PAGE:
At first the children are terrified that he is a policeman, but the Doctor is soon able to win them around. He discovers they are children who were mostly evacuated at the beginning of the war, but who returned to London mostly because they failed to get on with the farmers they’d been placed with. Now they roam in gangs in London’s streets, stealing food at the risk of being hit by a bomb, with Nancy as their self-appointed big sister. The Doctor asks them about the cylinder, but before he can get an answer there is a knock at the door. The same little boy in a gas mask from earlier on has returned and is asking for his mummy. Nancy becomes very afraid at this and orders the other children to leave quickly out the back way.

The Doctor feels sorry for the child left out in the cold, to which Nancy tersely responds: “It’s not exactly a child.”

Warning the Doctor that he mustn’t let him touch her because he will ‘make you like him’ she also tells him that the child is ‘empty.’

The phone rings and just as with the TARDIS phone it turns out to be the little boy again, Nancy explains that he can do things like that. Moreover he is able to project his voice over the radio as well and a mechanical toy monkey. The Doctor is intrigued and we notice that when the child pokes its right hand into the door that it has a scar along the surface of the skin. However when he opens the front door the child is nowhere to be seen.

Nancy has likewise disappeared but the Doctor manages to find her again, stashing food in the boiler of an abandoned steam engine. She asks the Doctor how he found her, to which he tells her it’s that he has a nose for such things. Then comes the possible bad wolf reference (or some fans think) with Nancy chiding the Doctor about the size of his nose. The Doctor persuades her to take him to where the alien spaceship crashed, she reluctantly agrees. Soldiers are guarding the spaceship and many patients who’d been affected by the craft were being cared for at a nearby hospital. The Doctor is curious about why Nancy has taken it upon herself to care for all the street kids. He guesses that she must have lost someone; she tells him she lost her brother- Jamie-one night while they were out foraging for food. She blames herself for his death, which is why she has become substitute mother to all the other children.

Meanwhile Captain Jack is putting the pressure on Rose to contact her ‘partner’ about the Chula Warship. She agrees but does not know how to contact the Doctor, Jack does a ‘scan for alien tech’.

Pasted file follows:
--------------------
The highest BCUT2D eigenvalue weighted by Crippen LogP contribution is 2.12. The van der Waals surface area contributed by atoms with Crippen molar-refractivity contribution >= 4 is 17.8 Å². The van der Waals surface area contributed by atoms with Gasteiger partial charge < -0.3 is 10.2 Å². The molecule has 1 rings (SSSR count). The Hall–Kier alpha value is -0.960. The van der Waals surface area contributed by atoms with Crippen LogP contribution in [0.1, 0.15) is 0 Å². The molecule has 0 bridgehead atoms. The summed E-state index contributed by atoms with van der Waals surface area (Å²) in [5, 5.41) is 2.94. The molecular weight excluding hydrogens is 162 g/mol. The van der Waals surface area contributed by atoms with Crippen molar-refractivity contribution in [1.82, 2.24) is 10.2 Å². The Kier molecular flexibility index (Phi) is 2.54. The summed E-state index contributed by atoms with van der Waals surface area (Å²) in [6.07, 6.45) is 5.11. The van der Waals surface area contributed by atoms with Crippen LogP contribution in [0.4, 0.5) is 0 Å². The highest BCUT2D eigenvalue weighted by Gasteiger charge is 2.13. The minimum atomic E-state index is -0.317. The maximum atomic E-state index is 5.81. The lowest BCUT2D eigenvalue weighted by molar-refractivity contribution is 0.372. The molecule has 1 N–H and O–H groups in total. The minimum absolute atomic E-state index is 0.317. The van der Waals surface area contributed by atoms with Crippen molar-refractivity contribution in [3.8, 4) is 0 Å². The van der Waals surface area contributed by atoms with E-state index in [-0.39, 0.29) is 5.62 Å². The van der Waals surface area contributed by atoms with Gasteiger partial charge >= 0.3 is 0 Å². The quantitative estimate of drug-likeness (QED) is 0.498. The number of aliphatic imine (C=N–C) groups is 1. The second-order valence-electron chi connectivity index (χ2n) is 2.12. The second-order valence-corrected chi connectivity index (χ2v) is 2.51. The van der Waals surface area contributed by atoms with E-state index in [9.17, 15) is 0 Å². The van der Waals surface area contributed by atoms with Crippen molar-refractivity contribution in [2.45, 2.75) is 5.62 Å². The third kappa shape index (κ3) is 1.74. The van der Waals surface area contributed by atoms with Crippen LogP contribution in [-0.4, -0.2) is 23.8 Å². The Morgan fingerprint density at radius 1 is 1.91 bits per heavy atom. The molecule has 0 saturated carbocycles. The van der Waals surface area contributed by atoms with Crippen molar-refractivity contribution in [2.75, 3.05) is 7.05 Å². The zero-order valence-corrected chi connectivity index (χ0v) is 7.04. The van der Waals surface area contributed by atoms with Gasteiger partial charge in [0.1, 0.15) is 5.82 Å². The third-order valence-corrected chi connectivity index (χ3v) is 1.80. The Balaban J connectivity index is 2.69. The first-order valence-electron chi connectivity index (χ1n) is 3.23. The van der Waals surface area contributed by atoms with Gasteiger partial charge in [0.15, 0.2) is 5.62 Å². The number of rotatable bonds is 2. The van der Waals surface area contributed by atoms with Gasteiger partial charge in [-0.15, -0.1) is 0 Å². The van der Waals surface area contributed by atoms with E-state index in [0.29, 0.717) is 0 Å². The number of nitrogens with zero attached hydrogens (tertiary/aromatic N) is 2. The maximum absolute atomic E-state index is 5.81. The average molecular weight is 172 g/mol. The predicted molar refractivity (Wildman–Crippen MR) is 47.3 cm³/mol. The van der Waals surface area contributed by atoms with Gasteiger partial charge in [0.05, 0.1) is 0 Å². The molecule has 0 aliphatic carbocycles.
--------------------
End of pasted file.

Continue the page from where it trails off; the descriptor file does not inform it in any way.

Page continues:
The Doctor has arrived at Albion Hospital (which you may remember from ‘The Aliens of London’). There he meets Doctor Constantine (Richard Wilson), who is in charge of a ward full of people wearing gas masks. The Doctor is astounded to find all the bodies have the same wounds on the right hand and the same ‘fusing’ of the gas mask to the skin. Doctor Constantine explains that all of these people were in contact with one patient who was the first to exhibit these symptoms and that the injuries seemed to be transmitted like a plague. Just as the Doctor is taking this in he witness such a transformation himself as Constantine suddenly asks for his mummy. As he succumbs to the ‘plague’ Constantine asks the Doctor to find Nancy, because she knows more then she is letting on. Then a gas mask grows out of his face and he slumps into the chair.

Meanwhile Nancy has returned to the house where she and the other children were earlier on. Just as she is rummaging around for more stuff to steal a small child coming into the house- it is the boy with the gasmask from earlier on, again looking for his mummy interrupts her.

Rose and Captain Jack arrive to find the Doctor pondering over the mysterious plague. Rose introduces Jack, who realises pretty quickly that the Doctor and she aren’t time-agents but freelancers like himself. He admits that the ‘Chula Warship’ is in fact an ambulance and was part of a con he was setting up.

Meanwhile Nancy has been cornered by her ‘brother’ in the house with the roast dinner, setting up the first part of a double-cliff-hanger.

The Doctor tells Rose and Jack that ‘human DNA is being rewritten by an idiot’-something is turning people into the gas mask creatures and he doesn’t know why. Just as this is sinking in the people on the beds wake up and start to come towards them, chanting ‘are you my mummy.’